Archikulture Digest

Carrie: The Musical

Carrie: The Musical

Book Lawrence D. Cohen

Music by Michael Gore

Lyrics by Dean Pichford

Directed by Derek Critzer and Sylvia Viles

Music Direction by Tim Turner

Choreography by Steven Johnson

Starring Dorothy Christopher and Jasmine Forsberg

Clandestine Arts Presenting at the ME Theatre

Orlando FL</strong>

This is my second “Mean Teen” show in a week. When we overdo something here in Orlando, we overdo it to death. With a story line nearly identical to last week’s “Heathers” this show has soldiered on through multiple flops in multiple continents yet Clandestine Arts feels moved to take a shot at the project. The story has been called “Stephen King’s version of Cinderella” but it suffers from uninspiring music, a plot hole or two, and characters who seem to hold the sort of burning hatred for the lead that ISIS reserves for the United States. Carrie (Christopher) grows up in a small town under the thumb of an ultra-religious mother Margret (Wendy Starkand). Mom is determined to keep her child pure to the point Carrie is unaware of what her period is until she’s 17. Carrie is harassed mercilessly until the bitchy Susan (Forsberg) is shamed into niceness by gym coach Miss Gardner (Natalie Doliner). As penance Susan offers up her own boy friend Tommy (Luis Gabriel Diaz) as a prom date, and he convinces Carrie to attend. Carrie even seems to fit in. But the evilest student in school, Chris (Kayla Alvarez), and her 7th year poetry drop out boyfriend Billy (Josh Woodbury) arrange to dump blood on Carrie after they stuff the ballot box for prom Queen. In their minds no humiliation is too great for the inoffensive yet supernatural girl. Oh, I forgot to mention: Carrie inexplicably develops telekinesis during intermission. If there was ever a plot Band-Aid, this is it.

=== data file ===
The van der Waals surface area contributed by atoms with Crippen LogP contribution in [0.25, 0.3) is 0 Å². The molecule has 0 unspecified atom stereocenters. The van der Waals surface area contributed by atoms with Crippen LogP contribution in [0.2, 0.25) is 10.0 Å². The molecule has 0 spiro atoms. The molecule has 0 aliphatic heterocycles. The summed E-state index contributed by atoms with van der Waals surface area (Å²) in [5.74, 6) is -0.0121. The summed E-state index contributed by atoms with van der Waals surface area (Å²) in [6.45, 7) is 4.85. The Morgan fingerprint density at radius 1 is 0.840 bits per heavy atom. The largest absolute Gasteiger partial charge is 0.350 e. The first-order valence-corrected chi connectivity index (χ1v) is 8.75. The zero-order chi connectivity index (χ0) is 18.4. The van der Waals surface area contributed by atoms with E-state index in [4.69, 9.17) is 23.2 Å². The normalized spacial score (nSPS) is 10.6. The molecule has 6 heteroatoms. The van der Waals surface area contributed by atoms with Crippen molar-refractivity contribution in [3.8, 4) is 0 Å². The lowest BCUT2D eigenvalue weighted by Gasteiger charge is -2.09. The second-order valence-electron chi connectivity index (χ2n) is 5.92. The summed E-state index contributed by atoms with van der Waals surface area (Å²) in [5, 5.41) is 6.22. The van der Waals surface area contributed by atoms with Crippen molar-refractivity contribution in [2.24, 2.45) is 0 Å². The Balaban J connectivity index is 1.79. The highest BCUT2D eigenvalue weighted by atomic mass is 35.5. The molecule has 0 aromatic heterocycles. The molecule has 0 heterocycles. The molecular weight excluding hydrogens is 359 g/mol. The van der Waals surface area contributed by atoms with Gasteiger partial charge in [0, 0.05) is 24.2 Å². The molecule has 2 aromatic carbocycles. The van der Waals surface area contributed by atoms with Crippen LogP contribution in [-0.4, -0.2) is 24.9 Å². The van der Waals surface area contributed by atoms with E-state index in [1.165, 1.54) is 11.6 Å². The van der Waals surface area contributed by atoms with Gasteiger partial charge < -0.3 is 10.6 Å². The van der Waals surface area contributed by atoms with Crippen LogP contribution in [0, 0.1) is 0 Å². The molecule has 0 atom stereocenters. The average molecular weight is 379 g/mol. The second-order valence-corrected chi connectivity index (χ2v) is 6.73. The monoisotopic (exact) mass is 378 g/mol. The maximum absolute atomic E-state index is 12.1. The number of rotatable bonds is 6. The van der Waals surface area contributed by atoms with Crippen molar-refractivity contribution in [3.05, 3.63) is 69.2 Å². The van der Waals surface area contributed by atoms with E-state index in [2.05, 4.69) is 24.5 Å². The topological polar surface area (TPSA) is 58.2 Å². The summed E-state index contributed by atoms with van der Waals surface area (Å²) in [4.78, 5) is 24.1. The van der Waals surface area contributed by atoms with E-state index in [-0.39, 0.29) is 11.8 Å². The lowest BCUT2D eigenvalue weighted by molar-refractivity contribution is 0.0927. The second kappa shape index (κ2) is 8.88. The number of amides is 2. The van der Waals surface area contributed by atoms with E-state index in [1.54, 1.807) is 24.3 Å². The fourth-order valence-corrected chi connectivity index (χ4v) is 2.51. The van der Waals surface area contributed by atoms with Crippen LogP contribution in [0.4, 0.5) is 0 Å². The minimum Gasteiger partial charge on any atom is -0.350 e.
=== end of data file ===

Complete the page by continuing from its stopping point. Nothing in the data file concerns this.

While I didn’t actively dislike this show both Chris and Billy seemed psychotically angry at Carrie for no reason beyond the plot calling for it. Ms. Carrie swung between vulnerable and vindictive; it might help if we saw how she discovered her secret power. Ms. Doliner never seemed to control her charges; and as in so many teen movies the adults seemed written for comic relief. Mother Margaret seemed the worst offender on that count; any attempt by Carrie to talk about her concerns (including all that blood) were rebuffed with biblical platitudes and a burning desire to ignore the world. Some songs nearly escaped the mundane: “Unsuspecting Hearts” was a pleasant ballad between Carrie and her coach, and I put a plus sign next to the title number “Carrie” but for the life of me I can’t recall a lyric or melody. That’s the flaw here; while the notes are played beautifully, songs never seem to establish themselves, and even the closing number “Carrie (Reprise)” seems sad and apologetic for taking up my time.

Given all that, the set was effective (although no real blood was spilled) and the sound excellent even though it was just Mr. Turner on a pair of keyboards. As a performance space the ME theatre is superb with good sight lines, clean acoustics and comfy seats. In tonight’s last scene smoke got a bit heavy and the preshow news flash showing a high school burning was pretty cool. The ME theatre is tough to find; its south of the Florida Mall on an unpromising street that does have a traffic light. This is a show that aims for camp and comes off serious; but like any good monster nothing seems to stop it.

For more information on Clandestine Arts shows please visit http://www.clandestineorlando.com/ or https://www.facebook.com/pages/Clandestine-Arts/.

For other events at ME Theatre visit metheatre.com/


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